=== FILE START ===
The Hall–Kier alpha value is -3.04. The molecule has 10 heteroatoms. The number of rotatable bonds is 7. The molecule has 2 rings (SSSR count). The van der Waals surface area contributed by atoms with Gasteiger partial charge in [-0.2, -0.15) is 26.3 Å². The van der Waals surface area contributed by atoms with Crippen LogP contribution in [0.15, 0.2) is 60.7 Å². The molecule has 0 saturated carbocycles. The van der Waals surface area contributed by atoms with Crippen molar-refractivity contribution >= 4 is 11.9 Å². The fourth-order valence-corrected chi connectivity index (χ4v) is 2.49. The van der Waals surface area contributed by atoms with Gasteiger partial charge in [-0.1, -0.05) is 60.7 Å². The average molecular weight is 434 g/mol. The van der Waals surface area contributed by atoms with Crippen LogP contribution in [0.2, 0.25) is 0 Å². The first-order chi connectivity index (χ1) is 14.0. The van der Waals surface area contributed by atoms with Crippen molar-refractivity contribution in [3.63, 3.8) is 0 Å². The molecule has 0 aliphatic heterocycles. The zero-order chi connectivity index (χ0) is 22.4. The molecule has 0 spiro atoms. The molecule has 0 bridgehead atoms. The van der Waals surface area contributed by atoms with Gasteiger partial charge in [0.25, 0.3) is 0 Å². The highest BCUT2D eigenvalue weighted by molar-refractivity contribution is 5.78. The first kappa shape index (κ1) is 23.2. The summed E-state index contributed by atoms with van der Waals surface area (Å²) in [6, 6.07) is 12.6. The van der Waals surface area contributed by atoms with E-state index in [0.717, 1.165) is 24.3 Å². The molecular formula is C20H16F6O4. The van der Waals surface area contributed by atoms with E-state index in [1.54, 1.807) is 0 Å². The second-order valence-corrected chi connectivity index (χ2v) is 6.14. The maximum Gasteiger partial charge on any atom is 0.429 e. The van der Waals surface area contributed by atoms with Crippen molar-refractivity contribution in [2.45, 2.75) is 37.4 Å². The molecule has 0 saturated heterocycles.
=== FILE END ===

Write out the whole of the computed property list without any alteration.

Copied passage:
The Hall–Kier alpha value is -3.04. The molecule has 10 heteroatoms. The number of rotatable bonds is 7. The molecule has 2 rings (SSSR count). The van der Waals surface area contributed by atoms with Gasteiger partial charge in [-0.2, -0.15) is 26.3 Å². The van der Waals surface area contributed by atoms with Crippen LogP contribution in [0.15, 0.2) is 60.7 Å². The molecule has 0 saturated carbocycles. The van der Waals surface area contributed by atoms with Crippen molar-refractivity contribution >= 4 is 11.9 Å². The fourth-order valence-corrected chi connectivity index (χ4v) is 2.49. The van der Waals surface area contributed by atoms with Gasteiger partial charge in [-0.1, -0.05) is 60.7 Å². The average molecular weight is 434 g/mol. The van der Waals surface area contributed by atoms with Crippen LogP contribution in [0.2, 0.25) is 0 Å². The first-order chi connectivity index (χ1) is 14.0. The van der Waals surface area contributed by atoms with Crippen molar-refractivity contribution in [3.63, 3.8) is 0 Å². The molecule has 0 aliphatic heterocycles. The zero-order chi connectivity index (χ0) is 22.4. The molecule has 0 spiro atoms. The molecule has 0 bridgehead atoms. The van der Waals surface area contributed by atoms with Gasteiger partial charge in [0.25, 0.3) is 0 Å². The highest BCUT2D eigenvalue weighted by molar-refractivity contribution is 5.78. The first kappa shape index (κ1) is 23.2. The summed E-state index contributed by atoms with van der Waals surface area (Å²) in [6, 6.07) is 12.6. The van der Waals surface area contributed by atoms with E-state index in [0.717, 1.165) is 24.3 Å². The molecular formula is C20H16F6O4. The van der Waals surface area contributed by atoms with E-state index in [1.54, 1.807) is 0 Å². The second-order valence-corrected chi connectivity index (χ2v) is 6.14. The maximum Gasteiger partial charge on any atom is 0.429 e. The van der Waals surface area contributed by atoms with Crippen molar-refractivity contribution in [2.45, 2.75) is 37.4 Å². The molecule has 0 saturated heterocycles.